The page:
November 27, 2013 at 11:52 pm #1471MikeKeymaster
April 12 2007 ——-
To see this story with its related links on the Guardian Unlimited site, go to
Threat to agriculture as mystery killer wipes out honeybee hives
· Keepers say they are losing most of their stocks· Defra denies
evidence of ‘colony collapse disorder’
John Vidal, environment editor
Thursday April 12 2007
When John Chapple, one of London’s largest keepers of honeybees, opened his 40
hives after the winter, he was shocked: 23 were empty, seven contained dead
bees, and only 10 were unaffected by what seemed to be a mystery plague.
Beekeepers are used to diseases sweeping through their colonies, and,
nationally, nearly one in seven colonies dies naturally each winter. But this
seemed very different to Mr Chapple, who is head of the London Beekeepers
Association and has 20 years’ experience with the insects and their diseases.
“The problem was that most of the bees had just disappeared. It was like the
Marie Celeste. There was no chance they had been stolen,” he said yesterday.
“The ones that were left did not seem to have been attacked by varroa [the tiny
parasitical mite that beekeepers have learned to live with since it arrived from
Asia 15 years ago]. I really do not know what happened”.
Mr Chapple’s experience has chimed with other beekeepers. “Many colleagues and
bee clubs tell me that they are experiencing something similar. The Pinner and
Ruislip beekeepers’ group told me only this morning that they have lost 50% to
75% of their bees. I don’t know what is happening, but the bees are just going,”
Many British beekeepers fear they are witnessing the start of an alarming
phenomenon which is sweeping the US and Europe. Colony collapse disorder (CCD)
is possibly the most serious disease yet faced by bees.
According to the national bee unit, a branch of the Department for Environment,
Food and Rural Affairs, its “symptoms appear to be the total collapse of bee
colonies, with a complete absence of bees or only a few remaining in the hive”.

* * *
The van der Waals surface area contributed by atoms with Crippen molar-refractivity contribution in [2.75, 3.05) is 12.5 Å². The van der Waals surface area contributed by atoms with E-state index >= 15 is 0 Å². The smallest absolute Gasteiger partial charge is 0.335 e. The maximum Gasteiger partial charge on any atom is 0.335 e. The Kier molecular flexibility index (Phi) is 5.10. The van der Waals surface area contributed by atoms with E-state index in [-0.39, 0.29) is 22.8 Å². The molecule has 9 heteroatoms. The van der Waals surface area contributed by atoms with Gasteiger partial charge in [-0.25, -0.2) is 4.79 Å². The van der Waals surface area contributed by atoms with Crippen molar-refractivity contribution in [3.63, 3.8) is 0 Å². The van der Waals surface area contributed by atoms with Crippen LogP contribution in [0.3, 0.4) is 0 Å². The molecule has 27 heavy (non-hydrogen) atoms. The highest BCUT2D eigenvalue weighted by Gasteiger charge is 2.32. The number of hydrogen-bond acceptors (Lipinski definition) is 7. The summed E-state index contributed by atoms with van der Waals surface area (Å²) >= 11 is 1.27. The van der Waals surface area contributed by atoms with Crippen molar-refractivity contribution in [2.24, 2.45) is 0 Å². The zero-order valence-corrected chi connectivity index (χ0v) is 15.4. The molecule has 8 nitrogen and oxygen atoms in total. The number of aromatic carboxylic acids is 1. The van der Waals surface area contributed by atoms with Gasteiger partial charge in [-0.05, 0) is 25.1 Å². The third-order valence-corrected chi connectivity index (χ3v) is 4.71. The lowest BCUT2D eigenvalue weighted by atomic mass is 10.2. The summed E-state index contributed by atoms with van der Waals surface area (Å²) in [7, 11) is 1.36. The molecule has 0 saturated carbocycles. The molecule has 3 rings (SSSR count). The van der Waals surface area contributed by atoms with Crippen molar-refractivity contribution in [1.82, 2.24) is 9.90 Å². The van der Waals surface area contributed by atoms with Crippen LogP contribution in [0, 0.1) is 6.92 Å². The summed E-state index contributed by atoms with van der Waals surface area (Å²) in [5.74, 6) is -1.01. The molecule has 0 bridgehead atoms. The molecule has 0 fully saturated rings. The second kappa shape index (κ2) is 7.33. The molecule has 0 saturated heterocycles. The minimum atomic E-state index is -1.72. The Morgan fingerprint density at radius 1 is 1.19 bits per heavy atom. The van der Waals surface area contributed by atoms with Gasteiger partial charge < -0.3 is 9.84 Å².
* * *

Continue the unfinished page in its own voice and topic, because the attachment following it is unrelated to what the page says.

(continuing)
The unit says no one has any idea what is causing CCD. Theories in the US, where
24 states are affected and losses of 50% to 90% of colonies are being reported,
include environmental stresses, malnutrition, unknown pathogens, the use of
antibiotics, mites, pesticides and genetically modified crops.
Because bees pollinate millions of hectares of fruit trees and crops, the
implications for agriculture are enormous. “Approximately 40% of my 2,000
colonies are currently dead and this is the greatest winter mortality I have
ever experienced,” Gene Brandi, a member of the California State Beekeepers
Association, told the US Congress recently.
In Spain, thousands of colonies are said to have been lost, and up to 40% of
Swiss bees are reported to have disappeared or died in the past year. Heavy
losses have also been reported in Portugal, Italy and Greece.
Government bee inspectors met yesterday, but Mike Brown, head of the national
bee unit based in York, reported no signs of CCD in Britain. “There is no
evidence in the UK right now of colony collapse disorder,” he said in a
statement. “The majority of inspectors said that they can put the current
mortalities in honeybee populations around the UK down to varroa or varroasis.”
“I just don’t know where they get their information,” said Mr Chapple. “They
took away some of my bees but I have heard nothing. All I know that something is
very wrong with our bees.”
Copyright Guardian News and Media Limited
The forum ‘Strange Animal Deaths’ is closed to new topics and replies.